Using Leftover wax
I get asked this question a lot so I thought it a good idea to so a blog on it. Customers coming to the workshops frequently tell me they scrape out wax and re melt it in a pot using leftover wax While I love being eco and recycling is fabulous this isn’t something that I have tried myself.
Types of wax
Unless you know specifically what kind of wax candle you have you could end up with a blend of 7 or eight different waxes in one candle. For example one candle could be a blend of soy, palm, beeswax and paraffin. Not mentioning some additives candle makers put in to increase scent throw, shrink to enable them to pop out a mould or stick to make them adhere to the side of the glass to create a uniformity, which in particular is good if the candle glass is clear. More of this in a blog coming soon.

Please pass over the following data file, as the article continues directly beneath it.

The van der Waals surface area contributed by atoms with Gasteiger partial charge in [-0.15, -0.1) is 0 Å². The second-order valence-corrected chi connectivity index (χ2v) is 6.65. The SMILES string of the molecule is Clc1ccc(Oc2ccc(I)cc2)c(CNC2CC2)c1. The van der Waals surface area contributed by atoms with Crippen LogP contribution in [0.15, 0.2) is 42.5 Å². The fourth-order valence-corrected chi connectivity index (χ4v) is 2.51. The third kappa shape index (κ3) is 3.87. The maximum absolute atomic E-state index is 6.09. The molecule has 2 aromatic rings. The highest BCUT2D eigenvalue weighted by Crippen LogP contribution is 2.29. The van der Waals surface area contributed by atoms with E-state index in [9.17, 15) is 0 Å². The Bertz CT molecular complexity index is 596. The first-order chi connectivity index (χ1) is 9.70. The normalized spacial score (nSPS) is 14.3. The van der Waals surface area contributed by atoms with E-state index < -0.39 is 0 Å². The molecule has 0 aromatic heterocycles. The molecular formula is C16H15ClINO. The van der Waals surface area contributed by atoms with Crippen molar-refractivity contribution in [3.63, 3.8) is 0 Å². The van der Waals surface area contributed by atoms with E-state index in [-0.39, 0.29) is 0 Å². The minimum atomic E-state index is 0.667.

If you buy from a particular supplier you will know probably what kind of wax they use, for example myself uses 100% soy and no additives.
I think generally people group their scents into
So if you are blending unused wax stick to the same groups or else you could end up with either a surprisingly gorgeous scented home or something pretty nasty.
The scents that I use contain up to 10 different scents in just one candle so just be thoughtful when you are considering which to use.
Burning a candle correctly
So all that said, you shouldn’t have any wax left in your candle at the end of its burn time. Your glass should be virtually clean Candle Burning and look like this when it is getting to the bottom. Remember not to over burn and extinguish when there are still traces of wax. So reusing leftover wax isn’t something that should happen too often.
*Always remember to use a Bain Marie (pan on water) and never straight in the pan.